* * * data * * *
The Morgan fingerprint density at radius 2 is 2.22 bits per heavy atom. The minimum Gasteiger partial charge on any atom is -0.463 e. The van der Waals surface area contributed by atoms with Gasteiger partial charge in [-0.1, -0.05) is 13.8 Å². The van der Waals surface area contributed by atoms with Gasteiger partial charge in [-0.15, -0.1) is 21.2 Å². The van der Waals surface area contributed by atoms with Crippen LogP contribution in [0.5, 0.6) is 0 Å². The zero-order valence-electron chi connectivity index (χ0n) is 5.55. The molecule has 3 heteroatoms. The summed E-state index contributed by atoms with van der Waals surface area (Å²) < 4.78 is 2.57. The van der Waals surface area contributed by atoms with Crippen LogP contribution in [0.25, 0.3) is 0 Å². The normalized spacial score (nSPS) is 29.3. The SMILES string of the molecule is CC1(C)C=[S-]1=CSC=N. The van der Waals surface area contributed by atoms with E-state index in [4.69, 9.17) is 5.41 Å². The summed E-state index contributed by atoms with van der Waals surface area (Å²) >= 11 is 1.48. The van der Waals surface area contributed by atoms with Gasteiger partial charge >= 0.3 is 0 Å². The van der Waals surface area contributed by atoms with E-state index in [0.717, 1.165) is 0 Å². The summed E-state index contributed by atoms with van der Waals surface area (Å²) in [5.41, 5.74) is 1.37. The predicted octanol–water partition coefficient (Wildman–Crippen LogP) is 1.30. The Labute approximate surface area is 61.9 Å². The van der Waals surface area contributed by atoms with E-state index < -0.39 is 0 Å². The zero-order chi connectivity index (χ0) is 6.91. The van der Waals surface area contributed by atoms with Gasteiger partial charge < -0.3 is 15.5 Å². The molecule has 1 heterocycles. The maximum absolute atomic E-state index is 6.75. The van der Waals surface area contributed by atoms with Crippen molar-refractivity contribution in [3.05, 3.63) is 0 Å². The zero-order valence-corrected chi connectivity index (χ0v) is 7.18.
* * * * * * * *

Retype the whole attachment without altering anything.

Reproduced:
The Morgan fingerprint density at radius 2 is 2.22 bits per heavy atom. The minimum Gasteiger partial charge on any atom is -0.463 e. The van der Waals surface area contributed by atoms with Gasteiger partial charge in [-0.1, -0.05) is 13.8 Å². The van der Waals surface area contributed by atoms with Gasteiger partial charge in [-0.15, -0.1) is 21.2 Å². The van der Waals surface area contributed by atoms with Crippen LogP contribution in [0.5, 0.6) is 0 Å². The zero-order valence-electron chi connectivity index (χ0n) is 5.55. The molecule has 3 heteroatoms. The summed E-state index contributed by atoms with van der Waals surface area (Å²) < 4.78 is 2.57. The van der Waals surface area contributed by atoms with Crippen LogP contribution in [0.25, 0.3) is 0 Å². The normalized spacial score (nSPS) is 29.3. The SMILES string of the molecule is CC1(C)C=[S-]1=CSC=N. The van der Waals surface area contributed by atoms with E-state index in [4.69, 9.17) is 5.41 Å². The summed E-state index contributed by atoms with van der Waals surface area (Å²) >= 11 is 1.48. The van der Waals surface area contributed by atoms with Gasteiger partial charge >= 0.3 is 0 Å². The van der Waals surface area contributed by atoms with E-state index in [0.717, 1.165) is 0 Å². The summed E-state index contributed by atoms with van der Waals surface area (Å²) in [5.41, 5.74) is 1.37. The predicted octanol–water partition coefficient (Wildman–Crippen LogP) is 1.30. The Labute approximate surface area is 61.9 Å². The van der Waals surface area contributed by atoms with E-state index < -0.39 is 0 Å². The zero-order chi connectivity index (χ0) is 6.91. The van der Waals surface area contributed by atoms with Gasteiger partial charge < -0.3 is 15.5 Å². The molecule has 1 heterocycles. The maximum absolute atomic E-state index is 6.75. The van der Waals surface area contributed by atoms with Crippen molar-refractivity contribution in [3.05, 3.63) is 0 Å². The zero-order valence-corrected chi connectivity index (χ0v) is 7.18.